Forget all you’ve learned about intonation when you’re playing blues. If you hit a flat five or a minor third dead on the mark, you’ll get dissonance, but that’s it. Dissonance is the sense of discord and unpleasantness that results from hearing two musical tones that are not harmonious. C and E, for example, are harmonious. C and C# are dissonant. There’s a place for dissonance in blues, but blues is not merely dissonance. Blues is sadness. (When I refer to blues, I’m also referring to the elements of blues that comprise rock and roll, jump blues, and even, to some degree, jazz; anywhere you’ll use a blues scale.)

For this lesson, we’re going to concentrate on the blues third. That’s the note Eb, in the key of C. (Assume the key of Bb concert for tenor, Eb concert for alto and baritone.)

In Western music, major intervals sound happy, while minor intervals sound sad. No one knows why this is; we’ll leave it to the interstellar musicology commandos to slug that out.

Blues is an emotional state. As Bleeding Gums Murphy said, “Blues ain’t about making yourself feel better; it’s about making other people feel worse.”

You need to take people into your emotional realm, and that means first meeting them in theirs. Most people in your audience will be having a good time. Or at least, so you hope.

So when you hit a blues third, hit the major third, E in this case, which is “happy sounding,” against C, and then bend it down toward the minor third, Eb, which sounds “sad.”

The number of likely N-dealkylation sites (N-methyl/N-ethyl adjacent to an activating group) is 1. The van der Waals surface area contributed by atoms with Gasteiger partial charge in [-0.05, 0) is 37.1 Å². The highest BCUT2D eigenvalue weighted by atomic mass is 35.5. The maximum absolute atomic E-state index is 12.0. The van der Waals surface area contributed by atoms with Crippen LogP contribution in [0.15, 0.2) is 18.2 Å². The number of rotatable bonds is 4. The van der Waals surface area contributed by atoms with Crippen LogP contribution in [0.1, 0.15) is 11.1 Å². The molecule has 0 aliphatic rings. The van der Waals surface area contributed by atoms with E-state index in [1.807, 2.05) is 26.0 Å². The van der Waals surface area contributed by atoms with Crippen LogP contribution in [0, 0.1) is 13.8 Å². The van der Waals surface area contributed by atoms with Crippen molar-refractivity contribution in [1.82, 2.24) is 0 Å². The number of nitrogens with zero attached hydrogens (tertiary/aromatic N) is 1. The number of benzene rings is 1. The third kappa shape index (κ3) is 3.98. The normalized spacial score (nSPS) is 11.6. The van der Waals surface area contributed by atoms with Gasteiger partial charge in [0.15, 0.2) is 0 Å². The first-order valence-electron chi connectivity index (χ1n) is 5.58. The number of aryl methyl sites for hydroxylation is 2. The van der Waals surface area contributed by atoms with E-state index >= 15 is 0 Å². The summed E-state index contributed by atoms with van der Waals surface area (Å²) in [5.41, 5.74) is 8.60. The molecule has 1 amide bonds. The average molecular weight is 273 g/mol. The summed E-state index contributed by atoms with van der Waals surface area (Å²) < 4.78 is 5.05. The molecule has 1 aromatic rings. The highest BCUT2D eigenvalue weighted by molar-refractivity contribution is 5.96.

Try playing the third – we’ll stick with Bb Concert, so we’re talking about E on tenor – but bend the E down toward Eb progressively with each note, so that eventually, you’re still fingering E but you’re playing Eb. Make it “sadder” – i.e., flatter – with every note. If you do this right, it will evoke the sound of someone sobbing. (It takes some practice and some chops to control this.)

Taking something “happy” and making it “sad” is far sadder-sounding than starting with sadness itself. Blues guitarists get paid to do exactly this. Watch a blues guitarist playing the third – when he plays an E in the key of C and wants to make it a blue note, he’ll play an Eb but he’ll it bend it up toward E. Not all the way to the E, just somewhere in between.

Experiment with this; the degree to which you flat the third will establish the emotional tone of the lick, or the line, or the entire solo if you can hit the third at the same degree all throughout. You can make it happy, or slightly sad, or downright dismal. Or take yourself – and the audience – through a roller coaster of all three. You decide.

When I hit my blues thirds in my solos or leads, I rarely play them as minor thirds. I’ll play the major third with a semi-tone lip down toward the minor third (in other words, I’ll play an E, but “flatted” toward the Eb to some degree) or  the minor third (Eb) with a semitone lip up toward the E natural. Sometimes I’ll move it around, depending on what I want to say and how I want to say it – how “sad” or “happy” I want the line to sound. It may just be a fraction of a tone that I’m varying; a few cents, the same as pulling your mouthpiece out a millimeter or pushing it in the same amount.

The degrees of the blue notes are the key to the blues.

Our “six note scale,” which my guitar-playing buddy shakes his head at, just opened up to a thousand notes. Which is how I can play “those six notes” all night long without going crazy.
~Joey St. John-Ryan


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next Pentatonic and Blues Scales